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Failed Alstom bid rocks MHI’s global strategy

by Shinsuke Takahashi and Shinya Ajima

Kyodo

The failure of Mitsubishi Heavy Industries Ltd. to acquire the energy-system assets of France’s Alstom SA has put the Japanese engineering group at the risk of falling far behind U.S. rival General Electric Co.

“It will be troubling for us if GE wins (the bid for Alstom). It’s a great threat,” a senior Mitsubishi Heavy official said earlier this month.

The concern became reality over the weekend when the Alstom board decided to continue to support GE’s offer, which had earlier met calls for revision from the French government. Paris eventually gave the green light to the $16.9 billion offer to buy most of the French industrial group’s energy business.

On June 11, Mitsubishi Heavy announced it would join a battle between GE and Siemens AG for Alstom, aligning with the German electronics conglomerate. Analysts then pointed out the move suggests the particular concern held by the Japanese group over GE as the two compete in the gas turbines business.

Alstom’s assets are expected to raise GE’s global share of the business to more than 50 percent, which would be a serious blow to MHI.

MHI launched a new group firm this year with partner Hitachi Ltd. in an attempt to close in on rivals GE and Siemens.

Mitsubishi Hitachi Power Systems Ltd. combined the thermal businesses of Japan’s two biggest engineering firms. On its first day of business in February, it declared its intention to become “the world’s No. 1 in the thermal power and environmental businesses.”

President Takato Nishizawa told his staff the new company, 65 percent owned by Mitsubishi Heavy and 35 percent by Hitachi, aims to achieve annual revenues of “around ¥2 trillion ($19.6 billion) by 2020,” which would amount to almost double the combined revenues of the two thermal businesses prior to tying up.

GE makes around $15 billion a year in thermal-business revenues and Alstom more than $10 billion.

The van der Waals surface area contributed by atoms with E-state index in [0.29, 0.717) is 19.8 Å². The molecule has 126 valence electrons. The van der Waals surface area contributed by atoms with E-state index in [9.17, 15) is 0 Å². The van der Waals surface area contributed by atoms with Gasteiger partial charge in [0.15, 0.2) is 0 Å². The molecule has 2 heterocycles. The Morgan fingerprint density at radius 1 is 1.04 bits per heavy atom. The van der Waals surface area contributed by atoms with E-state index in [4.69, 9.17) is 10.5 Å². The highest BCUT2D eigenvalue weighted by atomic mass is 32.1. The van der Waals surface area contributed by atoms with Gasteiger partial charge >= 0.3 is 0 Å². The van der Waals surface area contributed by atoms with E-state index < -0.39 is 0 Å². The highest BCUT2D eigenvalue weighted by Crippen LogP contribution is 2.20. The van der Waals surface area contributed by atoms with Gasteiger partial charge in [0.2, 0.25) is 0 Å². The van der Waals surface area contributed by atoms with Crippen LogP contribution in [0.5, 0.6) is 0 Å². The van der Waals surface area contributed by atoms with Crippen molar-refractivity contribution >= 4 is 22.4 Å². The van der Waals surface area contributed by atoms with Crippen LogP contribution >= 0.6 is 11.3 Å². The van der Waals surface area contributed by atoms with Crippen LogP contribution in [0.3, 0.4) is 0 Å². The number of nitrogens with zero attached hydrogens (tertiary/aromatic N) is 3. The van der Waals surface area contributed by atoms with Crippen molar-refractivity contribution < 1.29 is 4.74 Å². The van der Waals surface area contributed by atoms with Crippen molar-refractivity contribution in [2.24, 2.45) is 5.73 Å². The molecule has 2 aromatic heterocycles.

Mitsubishi Hitachi Power was created on expectations of a synergy between Mitsubishi Heavy specializing in large gas turbines and Hitachi in small- and midsize ones. On marketing, the former has established a network in China and Southeast Asia and the latter in Europe and Africa, according to industry sources.

They are expecting to expand business abroad, eyeing growing energy demand from emerging economies while also taking heart from more discoveries and increasing use of shale gas, which has made natural gas a more attractive fuel for power stations, as the nuclear business in Japan has been under strain following the Fukushima meltdowns in 2011.

Given the failure to win Alstom, focus shifts now to how Mitsubishi Heavy could revive its global strategy and possibly go back on the offensive.

One possibility is to enhance the relationship with Siemens and use the German giant’s networks in Europe, which fit in with Mitsubishi Hitachi Power’s ambitions to expand beyond Asia.

“While valuing our (existing) cooperation with Areva (SA of France), we will also continue to seek to expand business with an eye on a possible tie-up with other companies leading the industry,” Mitsubishi Heavy said in a statement Saturday.

The alliance between Mitsubishi Heavy and Areva has borne fruit.

A joint venture between the companies won a contract last year in Turkey to construct a nuclear power plant with advanced reactors, the first development since the Fukushima disaster, strongly backed by the Japanese government, which is keen to promote infrastructure exports to rapidly developing countries.